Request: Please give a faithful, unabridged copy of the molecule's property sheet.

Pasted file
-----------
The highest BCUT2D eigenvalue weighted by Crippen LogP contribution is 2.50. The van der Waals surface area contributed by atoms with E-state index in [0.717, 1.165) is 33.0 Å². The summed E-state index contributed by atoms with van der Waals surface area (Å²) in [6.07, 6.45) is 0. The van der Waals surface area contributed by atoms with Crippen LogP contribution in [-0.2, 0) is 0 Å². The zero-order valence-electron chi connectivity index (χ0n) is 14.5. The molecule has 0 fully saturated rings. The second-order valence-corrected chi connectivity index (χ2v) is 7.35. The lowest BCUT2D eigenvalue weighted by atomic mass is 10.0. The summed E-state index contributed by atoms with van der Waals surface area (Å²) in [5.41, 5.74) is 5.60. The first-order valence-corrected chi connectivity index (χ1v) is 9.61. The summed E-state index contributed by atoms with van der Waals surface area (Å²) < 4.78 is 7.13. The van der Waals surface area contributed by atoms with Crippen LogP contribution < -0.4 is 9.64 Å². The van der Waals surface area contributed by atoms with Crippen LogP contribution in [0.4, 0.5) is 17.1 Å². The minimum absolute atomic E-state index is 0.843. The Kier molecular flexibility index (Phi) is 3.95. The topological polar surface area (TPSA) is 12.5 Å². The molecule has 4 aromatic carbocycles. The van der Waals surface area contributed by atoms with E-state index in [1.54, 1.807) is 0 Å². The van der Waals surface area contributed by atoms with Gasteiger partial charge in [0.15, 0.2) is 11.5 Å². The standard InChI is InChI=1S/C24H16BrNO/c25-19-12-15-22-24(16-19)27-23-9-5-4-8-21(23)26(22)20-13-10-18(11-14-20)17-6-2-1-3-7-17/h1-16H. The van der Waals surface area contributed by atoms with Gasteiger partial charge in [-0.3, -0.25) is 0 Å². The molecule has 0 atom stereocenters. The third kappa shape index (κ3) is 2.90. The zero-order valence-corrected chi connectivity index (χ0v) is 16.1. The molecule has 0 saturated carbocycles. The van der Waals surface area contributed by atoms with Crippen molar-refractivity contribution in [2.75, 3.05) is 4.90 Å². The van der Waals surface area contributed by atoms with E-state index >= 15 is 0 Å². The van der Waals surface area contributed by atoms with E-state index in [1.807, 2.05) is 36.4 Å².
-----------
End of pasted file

The highest BCUT2D eigenvalue weighted by Crippen LogP contribution is 2.50. The van der Waals surface area contributed by atoms with E-state index in [0.717, 1.165) is 33.0 Å². The summed E-state index contributed by atoms with van der Waals surface area (Å²) in [6.07, 6.45) is 0. The van der Waals surface area contributed by atoms with Crippen LogP contribution in [-0.2, 0) is 0 Å². The zero-order valence-electron chi connectivity index (χ0n) is 14.5. The molecule has 0 fully saturated rings. The second-order valence-corrected chi connectivity index (χ2v) is 7.35. The lowest BCUT2D eigenvalue weighted by atomic mass is 10.0. The summed E-state index contributed by atoms with van der Waals surface area (Å²) in [5.41, 5.74) is 5.60. The first-order valence-corrected chi connectivity index (χ1v) is 9.61. The summed E-state index contributed by atoms with van der Waals surface area (Å²) < 4.78 is 7.13. The van der Waals surface area contributed by atoms with Crippen LogP contribution < -0.4 is 9.64 Å². The van der Waals surface area contributed by atoms with Crippen LogP contribution in [0.4, 0.5) is 17.1 Å². The minimum absolute atomic E-state index is 0.843. The Kier molecular flexibility index (Phi) is 3.95. The topological polar surface area (TPSA) is 12.5 Å². The molecule has 4 aromatic carbocycles. The van der Waals surface area contributed by atoms with E-state index in [1.54, 1.807) is 0 Å². The van der Waals surface area contributed by atoms with Gasteiger partial charge in [0.15, 0.2) is 11.5 Å². The standard InChI is InChI=1S/C24H16BrNO/c25-19-12-15-22-24(16-19)27-23-9-5-4-8-21(23)26(22)20-13-10-18(11-14-20)17-6-2-1-3-7-17/h1-16H. The van der Waals surface area contributed by atoms with Gasteiger partial charge in [-0.3, -0.25) is 0 Å². The molecule has 0 atom stereocenters. The third kappa shape index (κ3) is 2.90. The zero-order valence-corrected chi connectivity index (χ0v) is 16.1. The molecule has 0 saturated carbocycles. The van der Waals surface area contributed by atoms with Crippen molar-refractivity contribution in [2.75, 3.05) is 4.90 Å². The van der Waals surface area contributed by atoms with E-state index >= 15 is 0 Å². The van der Waals surface area contributed by atoms with E-state index in [1.807, 2.05) is 36.4 Å².